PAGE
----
Heritage preservation buffs will wisely point out that the greenest building is the one that's already standing -- and we are also finding out that they are often the healthiest ones too, using less toxic building materials and designed for natural ventilation from the get-go.
In Australia, traditional workers' cottages, built by factory owners for their employees during the middle of the nineteenth century, were once a common sight in the cities. Many of them have since been demolished to make way for new developments, but there are some that still remain. In Melbourne, Australian firm A For Architecture redid one of these small cottages for one family, creating a compact, light-filled home that's also warm and modern.
Some of the walls that previously divided up the space were taken down, while at the front, two original bedrooms were kept. In the original workers' cottage, the bathroom was located at the rear. The new scheme has the bathroom, laundry, storage and kitchen relocated to the middle of the long and narrow site.
The living areas have been moved to the back of the house. The home's new layout feels open on the inside and to the outside, thanks to an open plan concept and huge sliding glass doors at the back of the house that connect the interior to the garden. More natural light is brought in with strategically placed skylights.
A for Architecture's Anna Rozen says:
The owners craved a connection to the rear garden and flexible spaces where kids could play or parents retreat. The front portion of the house containing two bedrooms was retained, while the back of the house was re-imagined into one large open volume that stretched the full width of the site. High ceilings, mirrored skylights and glazing along the entire back wall gives the illusion of space and offers an uninterrupted connection with the garden, a seamless transition between indoor and outdoor living spaces.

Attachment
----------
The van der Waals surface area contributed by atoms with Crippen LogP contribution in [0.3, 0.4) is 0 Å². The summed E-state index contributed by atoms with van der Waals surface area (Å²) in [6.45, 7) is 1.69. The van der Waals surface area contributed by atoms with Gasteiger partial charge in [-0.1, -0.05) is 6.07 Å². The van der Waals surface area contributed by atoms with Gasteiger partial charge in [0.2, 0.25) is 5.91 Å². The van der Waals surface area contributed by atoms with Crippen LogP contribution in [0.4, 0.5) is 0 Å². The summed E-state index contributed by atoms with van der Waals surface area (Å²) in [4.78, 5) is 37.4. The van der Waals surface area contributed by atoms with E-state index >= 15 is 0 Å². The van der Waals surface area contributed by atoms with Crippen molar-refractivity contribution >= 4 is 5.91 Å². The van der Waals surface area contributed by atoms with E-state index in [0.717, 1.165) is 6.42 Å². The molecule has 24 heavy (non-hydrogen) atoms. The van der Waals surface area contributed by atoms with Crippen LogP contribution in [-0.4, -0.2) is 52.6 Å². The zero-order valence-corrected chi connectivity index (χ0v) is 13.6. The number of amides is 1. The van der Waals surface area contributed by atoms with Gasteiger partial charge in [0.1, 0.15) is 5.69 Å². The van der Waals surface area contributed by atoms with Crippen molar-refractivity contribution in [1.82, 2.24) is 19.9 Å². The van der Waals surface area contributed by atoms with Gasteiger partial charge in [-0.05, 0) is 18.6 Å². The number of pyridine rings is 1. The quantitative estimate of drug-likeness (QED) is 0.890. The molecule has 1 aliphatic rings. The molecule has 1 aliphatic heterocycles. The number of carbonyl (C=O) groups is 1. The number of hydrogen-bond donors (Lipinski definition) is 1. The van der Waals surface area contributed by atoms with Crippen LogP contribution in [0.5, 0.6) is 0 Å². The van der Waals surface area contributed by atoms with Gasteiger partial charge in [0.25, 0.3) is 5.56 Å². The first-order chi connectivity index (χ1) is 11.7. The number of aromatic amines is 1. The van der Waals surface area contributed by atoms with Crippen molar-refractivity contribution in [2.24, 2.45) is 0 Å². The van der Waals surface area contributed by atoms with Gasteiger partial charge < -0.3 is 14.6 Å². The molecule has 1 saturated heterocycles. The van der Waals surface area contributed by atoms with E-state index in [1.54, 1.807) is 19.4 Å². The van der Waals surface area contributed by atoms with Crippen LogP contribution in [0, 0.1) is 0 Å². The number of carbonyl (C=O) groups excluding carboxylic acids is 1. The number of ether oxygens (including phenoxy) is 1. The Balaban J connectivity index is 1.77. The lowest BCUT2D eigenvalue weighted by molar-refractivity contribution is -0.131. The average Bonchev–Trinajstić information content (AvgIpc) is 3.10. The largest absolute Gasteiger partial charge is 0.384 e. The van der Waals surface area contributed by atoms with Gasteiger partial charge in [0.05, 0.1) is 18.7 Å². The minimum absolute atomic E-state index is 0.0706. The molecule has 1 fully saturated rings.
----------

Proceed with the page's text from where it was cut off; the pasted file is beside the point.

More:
Existing brick walls are emphasized with bold painted designs, while the newer additions stand out with a somber, modern-industrial feel. Says Rozen:
The material palette of concrete, brick, timber and black was chosen for its robustness, able to endure the children's scooters and footballs whilst also exuding a clean and uncluttered aesthetic.
The bathroom is beautifully done, with a bathtub tucked under the stairs going up.
Perched on the level above is a well-lit workspace, as well as another bedroom.
It's a well-thought out and well-executed design: the spaces here have been redone to be flexible, and able to adapt to whatever the future may hold for this family -- yet more proof that one doesn't have to demolish what's already there to achieve something that will be efficient and stands the test of time. See more over at A For Architecture.